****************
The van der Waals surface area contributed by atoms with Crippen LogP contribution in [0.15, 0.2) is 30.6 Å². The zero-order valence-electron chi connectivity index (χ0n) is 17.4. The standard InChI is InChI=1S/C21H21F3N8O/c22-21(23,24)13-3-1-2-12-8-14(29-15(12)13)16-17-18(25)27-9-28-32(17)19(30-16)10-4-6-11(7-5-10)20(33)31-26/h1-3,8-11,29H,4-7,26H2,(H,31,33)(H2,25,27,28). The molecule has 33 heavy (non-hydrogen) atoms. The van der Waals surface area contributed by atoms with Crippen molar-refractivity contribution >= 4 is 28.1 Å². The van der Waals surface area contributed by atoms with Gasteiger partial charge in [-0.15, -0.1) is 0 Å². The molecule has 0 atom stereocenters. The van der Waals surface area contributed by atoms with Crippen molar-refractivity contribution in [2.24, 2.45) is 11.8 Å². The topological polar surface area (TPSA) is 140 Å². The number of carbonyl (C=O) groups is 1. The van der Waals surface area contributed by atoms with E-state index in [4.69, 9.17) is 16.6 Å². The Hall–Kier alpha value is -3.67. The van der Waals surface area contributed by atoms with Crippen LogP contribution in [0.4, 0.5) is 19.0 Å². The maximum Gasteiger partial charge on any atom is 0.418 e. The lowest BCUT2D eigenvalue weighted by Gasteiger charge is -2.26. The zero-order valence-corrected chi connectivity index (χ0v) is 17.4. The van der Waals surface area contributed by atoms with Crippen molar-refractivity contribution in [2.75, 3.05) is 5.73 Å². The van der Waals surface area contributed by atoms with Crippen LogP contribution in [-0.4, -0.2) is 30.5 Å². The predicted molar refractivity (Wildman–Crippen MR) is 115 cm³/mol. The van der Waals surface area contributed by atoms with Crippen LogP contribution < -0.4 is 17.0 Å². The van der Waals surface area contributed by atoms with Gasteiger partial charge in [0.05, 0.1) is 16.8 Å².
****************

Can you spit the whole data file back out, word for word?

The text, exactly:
The van der Waals surface area contributed by atoms with Crippen LogP contribution in [0.15, 0.2) is 30.6 Å². The zero-order valence-electron chi connectivity index (χ0n) is 17.4. The standard InChI is InChI=1S/C21H21F3N8O/c22-21(23,24)13-3-1-2-12-8-14(29-15(12)13)16-17-18(25)27-9-28-32(17)19(30-16)10-4-6-11(7-5-10)20(33)31-26/h1-3,8-11,29H,4-7,26H2,(H,31,33)(H2,25,27,28). The molecule has 33 heavy (non-hydrogen) atoms. The van der Waals surface area contributed by atoms with Crippen molar-refractivity contribution >= 4 is 28.1 Å². The van der Waals surface area contributed by atoms with Gasteiger partial charge in [-0.15, -0.1) is 0 Å². The molecule has 0 atom stereocenters. The van der Waals surface area contributed by atoms with Crippen molar-refractivity contribution in [2.24, 2.45) is 11.8 Å². The topological polar surface area (TPSA) is 140 Å². The number of carbonyl (C=O) groups is 1. The van der Waals surface area contributed by atoms with E-state index in [4.69, 9.17) is 16.6 Å². The Hall–Kier alpha value is -3.67. The van der Waals surface area contributed by atoms with Crippen LogP contribution in [0.4, 0.5) is 19.0 Å². The maximum Gasteiger partial charge on any atom is 0.418 e. The lowest BCUT2D eigenvalue weighted by Gasteiger charge is -2.26. The zero-order valence-corrected chi connectivity index (χ0v) is 17.4. The van der Waals surface area contributed by atoms with Crippen molar-refractivity contribution in [2.75, 3.05) is 5.73 Å². The van der Waals surface area contributed by atoms with Crippen LogP contribution in [-0.4, -0.2) is 30.5 Å². The predicted molar refractivity (Wildman–Crippen MR) is 115 cm³/mol. The van der Waals surface area contributed by atoms with Crippen LogP contribution < -0.4 is 17.0 Å². The van der Waals surface area contributed by atoms with Gasteiger partial charge in [0.05, 0.1) is 16.8 Å².